I managed to "save" quite a bit of money by purchasing it from a Web store called In all respects the T42 2379-R9U is the perfect notebook for me. It was the equal of the model that I had evaluated in all respects but one: Instead of the Phillips 802.11a/b/g mini PCI wireless networking card, it comes with the lower-cost Intel 2200BG. The Intel card doesn't support 802.11a. However, my access points (I'm currently using D-Link DWL2100APs) focus mostly on the 802.11g standard, so I figured what the heck. The nagging little doubt in the back of mind was this: I have never, ever had good luck with Intel networking products. I've had trouble with Intel switches, PCI NICs, and PC Card NICs. In fact, every single time I've wound up with an Intel networking product over the last 10 years, it's been nothing but trouble. I love Intel processors and chipsets, but I just don't have good luck with the company's networking products.

    My out was this: On all previous versions of the ThinkPad T4x series that I've examined, the mini PCI LAN card was user installable. So I figured that if worse came to worse, I could buy the Phillips card on eBay and install it myself. I'll come back to that point in a moment.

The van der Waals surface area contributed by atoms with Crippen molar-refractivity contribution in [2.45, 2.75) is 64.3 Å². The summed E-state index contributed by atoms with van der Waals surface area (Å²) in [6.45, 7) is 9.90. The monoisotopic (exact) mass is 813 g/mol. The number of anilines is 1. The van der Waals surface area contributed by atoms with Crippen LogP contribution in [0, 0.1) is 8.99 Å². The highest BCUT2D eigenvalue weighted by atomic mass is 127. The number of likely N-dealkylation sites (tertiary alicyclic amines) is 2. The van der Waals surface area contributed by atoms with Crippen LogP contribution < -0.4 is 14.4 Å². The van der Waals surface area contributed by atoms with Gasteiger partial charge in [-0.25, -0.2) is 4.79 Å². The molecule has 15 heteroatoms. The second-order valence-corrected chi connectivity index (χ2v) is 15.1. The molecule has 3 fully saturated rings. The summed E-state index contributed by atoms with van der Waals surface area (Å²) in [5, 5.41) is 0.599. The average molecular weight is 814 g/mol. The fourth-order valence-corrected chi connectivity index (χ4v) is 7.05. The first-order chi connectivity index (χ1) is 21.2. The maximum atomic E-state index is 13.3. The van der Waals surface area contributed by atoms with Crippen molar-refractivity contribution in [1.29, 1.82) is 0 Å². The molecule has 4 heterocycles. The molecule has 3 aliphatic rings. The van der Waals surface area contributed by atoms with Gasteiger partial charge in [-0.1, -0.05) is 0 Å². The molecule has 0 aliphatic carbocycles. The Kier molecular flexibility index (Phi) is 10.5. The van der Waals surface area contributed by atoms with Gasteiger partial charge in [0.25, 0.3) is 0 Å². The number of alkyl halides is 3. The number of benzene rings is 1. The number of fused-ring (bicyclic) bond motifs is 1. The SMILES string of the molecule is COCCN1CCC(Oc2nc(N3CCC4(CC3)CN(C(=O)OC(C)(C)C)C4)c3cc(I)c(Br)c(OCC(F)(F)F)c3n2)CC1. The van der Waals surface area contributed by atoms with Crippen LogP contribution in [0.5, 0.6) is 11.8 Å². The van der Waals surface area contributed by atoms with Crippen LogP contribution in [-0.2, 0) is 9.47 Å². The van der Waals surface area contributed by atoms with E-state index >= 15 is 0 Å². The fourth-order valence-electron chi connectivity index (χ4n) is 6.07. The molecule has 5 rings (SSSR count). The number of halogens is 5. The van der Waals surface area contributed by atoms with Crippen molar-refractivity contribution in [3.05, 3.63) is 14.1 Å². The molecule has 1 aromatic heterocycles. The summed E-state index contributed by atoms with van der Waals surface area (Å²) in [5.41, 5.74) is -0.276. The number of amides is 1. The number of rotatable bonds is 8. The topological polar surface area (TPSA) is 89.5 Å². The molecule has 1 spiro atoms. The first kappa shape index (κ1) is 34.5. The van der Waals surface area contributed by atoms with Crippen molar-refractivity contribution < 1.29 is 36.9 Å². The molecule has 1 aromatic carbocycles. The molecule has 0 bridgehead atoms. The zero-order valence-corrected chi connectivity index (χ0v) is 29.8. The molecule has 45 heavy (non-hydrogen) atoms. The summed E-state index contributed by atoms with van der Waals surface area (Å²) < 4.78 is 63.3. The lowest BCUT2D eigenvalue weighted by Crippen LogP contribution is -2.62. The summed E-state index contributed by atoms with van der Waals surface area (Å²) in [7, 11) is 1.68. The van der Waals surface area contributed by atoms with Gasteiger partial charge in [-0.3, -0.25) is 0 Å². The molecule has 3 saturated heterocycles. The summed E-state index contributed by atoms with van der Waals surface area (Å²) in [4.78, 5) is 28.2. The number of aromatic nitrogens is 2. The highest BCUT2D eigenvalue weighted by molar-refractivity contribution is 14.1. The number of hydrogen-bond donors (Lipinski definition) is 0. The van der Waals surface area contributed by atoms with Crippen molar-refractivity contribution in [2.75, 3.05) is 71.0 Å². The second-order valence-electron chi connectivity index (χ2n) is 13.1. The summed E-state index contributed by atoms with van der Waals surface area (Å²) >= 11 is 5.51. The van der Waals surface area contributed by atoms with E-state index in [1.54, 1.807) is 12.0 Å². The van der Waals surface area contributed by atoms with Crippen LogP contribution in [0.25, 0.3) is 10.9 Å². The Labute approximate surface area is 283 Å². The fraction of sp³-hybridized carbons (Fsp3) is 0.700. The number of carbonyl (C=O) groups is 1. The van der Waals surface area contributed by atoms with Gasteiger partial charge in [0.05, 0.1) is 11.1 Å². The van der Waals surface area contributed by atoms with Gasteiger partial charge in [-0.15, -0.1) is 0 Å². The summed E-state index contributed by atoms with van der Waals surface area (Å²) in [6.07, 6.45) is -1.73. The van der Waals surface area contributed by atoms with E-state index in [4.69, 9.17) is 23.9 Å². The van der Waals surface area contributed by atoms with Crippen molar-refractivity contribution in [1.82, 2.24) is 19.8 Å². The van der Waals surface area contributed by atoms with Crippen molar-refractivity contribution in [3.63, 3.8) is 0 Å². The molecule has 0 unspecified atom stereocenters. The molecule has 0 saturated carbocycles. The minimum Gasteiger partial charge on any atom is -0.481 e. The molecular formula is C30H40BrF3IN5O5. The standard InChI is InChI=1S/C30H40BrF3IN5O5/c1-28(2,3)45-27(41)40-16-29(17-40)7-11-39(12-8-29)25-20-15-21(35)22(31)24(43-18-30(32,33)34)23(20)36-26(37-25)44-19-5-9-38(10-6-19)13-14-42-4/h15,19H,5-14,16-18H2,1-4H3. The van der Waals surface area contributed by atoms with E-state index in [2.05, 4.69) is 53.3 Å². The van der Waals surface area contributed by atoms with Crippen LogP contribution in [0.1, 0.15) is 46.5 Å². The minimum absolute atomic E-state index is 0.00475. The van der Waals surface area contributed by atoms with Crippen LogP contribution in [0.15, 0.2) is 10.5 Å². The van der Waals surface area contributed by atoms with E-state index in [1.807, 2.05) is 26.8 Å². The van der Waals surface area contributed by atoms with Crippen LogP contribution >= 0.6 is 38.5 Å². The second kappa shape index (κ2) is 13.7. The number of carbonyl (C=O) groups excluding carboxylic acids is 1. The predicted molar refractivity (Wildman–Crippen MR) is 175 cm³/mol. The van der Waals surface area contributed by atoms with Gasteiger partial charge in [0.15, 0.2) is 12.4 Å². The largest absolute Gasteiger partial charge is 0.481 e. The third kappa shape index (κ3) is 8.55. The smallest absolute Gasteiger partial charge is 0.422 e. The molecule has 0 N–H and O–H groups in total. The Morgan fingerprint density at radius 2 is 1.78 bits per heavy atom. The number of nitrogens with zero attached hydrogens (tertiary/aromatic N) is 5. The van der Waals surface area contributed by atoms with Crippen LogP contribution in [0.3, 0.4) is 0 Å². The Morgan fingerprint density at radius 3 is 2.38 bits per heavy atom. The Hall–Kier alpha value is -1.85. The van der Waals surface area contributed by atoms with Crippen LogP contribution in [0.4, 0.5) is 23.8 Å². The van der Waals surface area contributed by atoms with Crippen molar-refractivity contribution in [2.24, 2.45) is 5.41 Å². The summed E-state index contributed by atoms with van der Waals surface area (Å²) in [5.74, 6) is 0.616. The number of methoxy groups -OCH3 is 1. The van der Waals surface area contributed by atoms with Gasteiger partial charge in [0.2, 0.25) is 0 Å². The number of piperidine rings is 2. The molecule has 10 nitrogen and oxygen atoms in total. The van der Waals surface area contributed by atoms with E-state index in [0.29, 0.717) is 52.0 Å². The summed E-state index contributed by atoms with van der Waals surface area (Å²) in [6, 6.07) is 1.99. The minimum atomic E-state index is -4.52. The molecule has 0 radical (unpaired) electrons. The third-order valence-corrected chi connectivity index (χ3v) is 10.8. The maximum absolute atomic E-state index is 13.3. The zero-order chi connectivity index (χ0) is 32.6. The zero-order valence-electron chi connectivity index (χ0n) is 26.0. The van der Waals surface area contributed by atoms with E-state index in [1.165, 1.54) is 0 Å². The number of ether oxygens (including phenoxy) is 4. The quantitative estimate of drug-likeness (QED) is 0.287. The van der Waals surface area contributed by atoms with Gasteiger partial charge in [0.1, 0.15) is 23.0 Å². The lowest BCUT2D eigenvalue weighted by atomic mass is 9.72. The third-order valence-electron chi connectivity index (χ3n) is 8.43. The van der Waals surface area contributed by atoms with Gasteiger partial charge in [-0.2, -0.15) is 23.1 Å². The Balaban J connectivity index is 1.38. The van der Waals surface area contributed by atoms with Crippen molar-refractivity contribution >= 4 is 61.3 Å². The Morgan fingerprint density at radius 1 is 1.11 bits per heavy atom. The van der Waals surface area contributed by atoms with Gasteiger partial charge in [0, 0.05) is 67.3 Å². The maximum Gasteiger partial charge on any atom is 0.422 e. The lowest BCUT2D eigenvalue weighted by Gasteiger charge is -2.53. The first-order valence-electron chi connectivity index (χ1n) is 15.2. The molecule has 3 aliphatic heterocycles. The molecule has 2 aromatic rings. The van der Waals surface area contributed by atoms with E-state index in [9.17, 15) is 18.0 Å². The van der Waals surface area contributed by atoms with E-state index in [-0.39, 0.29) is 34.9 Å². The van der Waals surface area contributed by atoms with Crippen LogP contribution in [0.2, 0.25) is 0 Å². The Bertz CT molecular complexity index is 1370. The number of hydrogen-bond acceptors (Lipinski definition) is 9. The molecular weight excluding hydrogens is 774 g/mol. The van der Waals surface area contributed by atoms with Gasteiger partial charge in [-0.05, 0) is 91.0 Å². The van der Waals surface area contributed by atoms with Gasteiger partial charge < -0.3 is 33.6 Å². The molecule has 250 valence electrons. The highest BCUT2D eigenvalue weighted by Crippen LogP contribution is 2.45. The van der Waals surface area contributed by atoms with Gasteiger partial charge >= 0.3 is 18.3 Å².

Unfortunately for me, this instance with an Intel networking device was no exception. My new 2379-R9U arrived three days later than it should have. In fact, it was so late that it arrived during my planned trip to Redmond to visit Microsoft a few weeks back. My wife was in Florida the same week. The new ThinkPad arrived on a Monday, and it would have sat on the front stoop until the following Saturday, through several snow storms and acting as a beacon of temptation to potential thieves. As it turned out, Microsoft cancelled the trip, and so I was home alone. Messing around with my new ThinkPad gave me something to do in the evenings while my wife and three-year-old daughter were away.